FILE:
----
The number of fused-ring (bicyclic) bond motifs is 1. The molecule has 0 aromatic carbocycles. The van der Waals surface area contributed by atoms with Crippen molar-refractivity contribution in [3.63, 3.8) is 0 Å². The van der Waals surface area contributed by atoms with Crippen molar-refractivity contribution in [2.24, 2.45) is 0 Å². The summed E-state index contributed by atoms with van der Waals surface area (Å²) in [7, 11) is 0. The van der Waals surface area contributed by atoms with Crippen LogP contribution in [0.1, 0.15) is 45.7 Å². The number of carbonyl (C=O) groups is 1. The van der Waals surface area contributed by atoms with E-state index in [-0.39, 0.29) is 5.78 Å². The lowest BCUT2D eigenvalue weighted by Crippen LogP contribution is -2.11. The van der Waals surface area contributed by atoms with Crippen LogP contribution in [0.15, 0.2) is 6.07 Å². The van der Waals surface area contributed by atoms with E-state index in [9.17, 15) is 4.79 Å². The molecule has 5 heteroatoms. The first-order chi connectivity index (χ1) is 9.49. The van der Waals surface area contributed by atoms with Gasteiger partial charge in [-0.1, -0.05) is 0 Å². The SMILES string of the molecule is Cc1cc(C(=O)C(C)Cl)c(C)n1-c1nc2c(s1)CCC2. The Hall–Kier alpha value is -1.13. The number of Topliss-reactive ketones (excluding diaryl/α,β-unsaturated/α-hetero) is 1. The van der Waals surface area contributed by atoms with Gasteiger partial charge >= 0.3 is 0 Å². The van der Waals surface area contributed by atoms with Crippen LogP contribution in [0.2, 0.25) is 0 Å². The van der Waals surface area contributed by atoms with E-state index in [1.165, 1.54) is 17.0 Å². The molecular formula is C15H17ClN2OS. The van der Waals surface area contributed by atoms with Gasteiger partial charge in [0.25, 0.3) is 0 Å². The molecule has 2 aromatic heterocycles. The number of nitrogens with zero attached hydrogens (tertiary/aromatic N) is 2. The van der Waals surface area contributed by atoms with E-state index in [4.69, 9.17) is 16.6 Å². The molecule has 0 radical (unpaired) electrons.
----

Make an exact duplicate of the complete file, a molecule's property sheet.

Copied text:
The number of fused-ring (bicyclic) bond motifs is 1. The molecule has 0 aromatic carbocycles. The van der Waals surface area contributed by atoms with Crippen molar-refractivity contribution in [3.63, 3.8) is 0 Å². The van der Waals surface area contributed by atoms with Crippen molar-refractivity contribution in [2.24, 2.45) is 0 Å². The summed E-state index contributed by atoms with van der Waals surface area (Å²) in [7, 11) is 0. The van der Waals surface area contributed by atoms with Crippen LogP contribution in [0.1, 0.15) is 45.7 Å². The number of carbonyl (C=O) groups is 1. The van der Waals surface area contributed by atoms with E-state index in [-0.39, 0.29) is 5.78 Å². The lowest BCUT2D eigenvalue weighted by Crippen LogP contribution is -2.11. The van der Waals surface area contributed by atoms with Crippen LogP contribution in [0.15, 0.2) is 6.07 Å². The van der Waals surface area contributed by atoms with E-state index in [9.17, 15) is 4.79 Å². The molecule has 5 heteroatoms. The first-order chi connectivity index (χ1) is 9.49. The van der Waals surface area contributed by atoms with Gasteiger partial charge in [-0.1, -0.05) is 0 Å². The SMILES string of the molecule is Cc1cc(C(=O)C(C)Cl)c(C)n1-c1nc2c(s1)CCC2. The Hall–Kier alpha value is -1.13. The number of Topliss-reactive ketones (excluding diaryl/α,β-unsaturated/α-hetero) is 1. The van der Waals surface area contributed by atoms with Gasteiger partial charge >= 0.3 is 0 Å². The van der Waals surface area contributed by atoms with Crippen LogP contribution in [0.2, 0.25) is 0 Å². The van der Waals surface area contributed by atoms with E-state index in [1.165, 1.54) is 17.0 Å². The molecular formula is C15H17ClN2OS. The van der Waals surface area contributed by atoms with Gasteiger partial charge in [0.25, 0.3) is 0 Å². The molecule has 2 aromatic heterocycles. The number of nitrogens with zero attached hydrogens (tertiary/aromatic N) is 2. The van der Waals surface area contributed by atoms with E-state index in [4.69, 9.17) is 16.6 Å². The molecule has 0 radical (unpaired) electrons.